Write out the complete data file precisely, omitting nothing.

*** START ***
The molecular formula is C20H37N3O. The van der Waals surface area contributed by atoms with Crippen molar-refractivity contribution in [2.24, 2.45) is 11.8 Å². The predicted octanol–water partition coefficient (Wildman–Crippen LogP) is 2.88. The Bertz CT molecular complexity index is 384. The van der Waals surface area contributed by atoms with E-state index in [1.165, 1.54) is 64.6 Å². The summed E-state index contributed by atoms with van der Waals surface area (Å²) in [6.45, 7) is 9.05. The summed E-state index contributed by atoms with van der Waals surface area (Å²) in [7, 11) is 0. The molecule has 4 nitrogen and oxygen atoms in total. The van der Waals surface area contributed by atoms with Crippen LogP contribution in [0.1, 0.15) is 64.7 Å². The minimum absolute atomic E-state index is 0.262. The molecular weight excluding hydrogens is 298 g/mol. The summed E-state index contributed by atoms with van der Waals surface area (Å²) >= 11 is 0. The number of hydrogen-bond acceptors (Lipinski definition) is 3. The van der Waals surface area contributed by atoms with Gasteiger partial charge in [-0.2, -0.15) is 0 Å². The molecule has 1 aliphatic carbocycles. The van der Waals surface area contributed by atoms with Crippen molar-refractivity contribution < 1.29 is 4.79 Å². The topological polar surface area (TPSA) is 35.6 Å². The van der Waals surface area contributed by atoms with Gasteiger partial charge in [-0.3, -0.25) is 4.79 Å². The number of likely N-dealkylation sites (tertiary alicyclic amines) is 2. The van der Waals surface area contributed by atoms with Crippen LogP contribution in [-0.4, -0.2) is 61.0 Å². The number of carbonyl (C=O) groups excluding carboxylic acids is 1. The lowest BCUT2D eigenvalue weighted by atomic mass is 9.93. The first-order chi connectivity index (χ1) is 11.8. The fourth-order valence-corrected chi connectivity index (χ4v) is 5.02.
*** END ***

The molecular formula is C20H37N3O. The van der Waals surface area contributed by atoms with Crippen molar-refractivity contribution in [2.24, 2.45) is 11.8 Å². The predicted octanol–water partition coefficient (Wildman–Crippen LogP) is 2.88. The Bertz CT molecular complexity index is 384. The van der Waals surface area contributed by atoms with E-state index in [1.165, 1.54) is 64.6 Å². The summed E-state index contributed by atoms with van der Waals surface area (Å²) in [6.45, 7) is 9.05. The summed E-state index contributed by atoms with van der Waals surface area (Å²) in [7, 11) is 0. The molecule has 4 nitrogen and oxygen atoms in total. The van der Waals surface area contributed by atoms with Crippen LogP contribution in [0.1, 0.15) is 64.7 Å². The minimum absolute atomic E-state index is 0.262. The molecular weight excluding hydrogens is 298 g/mol. The summed E-state index contributed by atoms with van der Waals surface area (Å²) >= 11 is 0. The number of hydrogen-bond acceptors (Lipinski definition) is 3. The van der Waals surface area contributed by atoms with Gasteiger partial charge in [-0.2, -0.15) is 0 Å². The molecule has 1 aliphatic carbocycles. The van der Waals surface area contributed by atoms with Crippen molar-refractivity contribution < 1.29 is 4.79 Å². The topological polar surface area (TPSA) is 35.6 Å². The van der Waals surface area contributed by atoms with Gasteiger partial charge in [-0.3, -0.25) is 4.79 Å². The number of likely N-dealkylation sites (tertiary alicyclic amines) is 2. The van der Waals surface area contributed by atoms with Crippen LogP contribution in [-0.4, -0.2) is 61.0 Å². The number of carbonyl (C=O) groups excluding carboxylic acids is 1. The lowest BCUT2D eigenvalue weighted by atomic mass is 9.93. The first-order chi connectivity index (χ1) is 11.8. The fourth-order valence-corrected chi connectivity index (χ4v) is 5.02.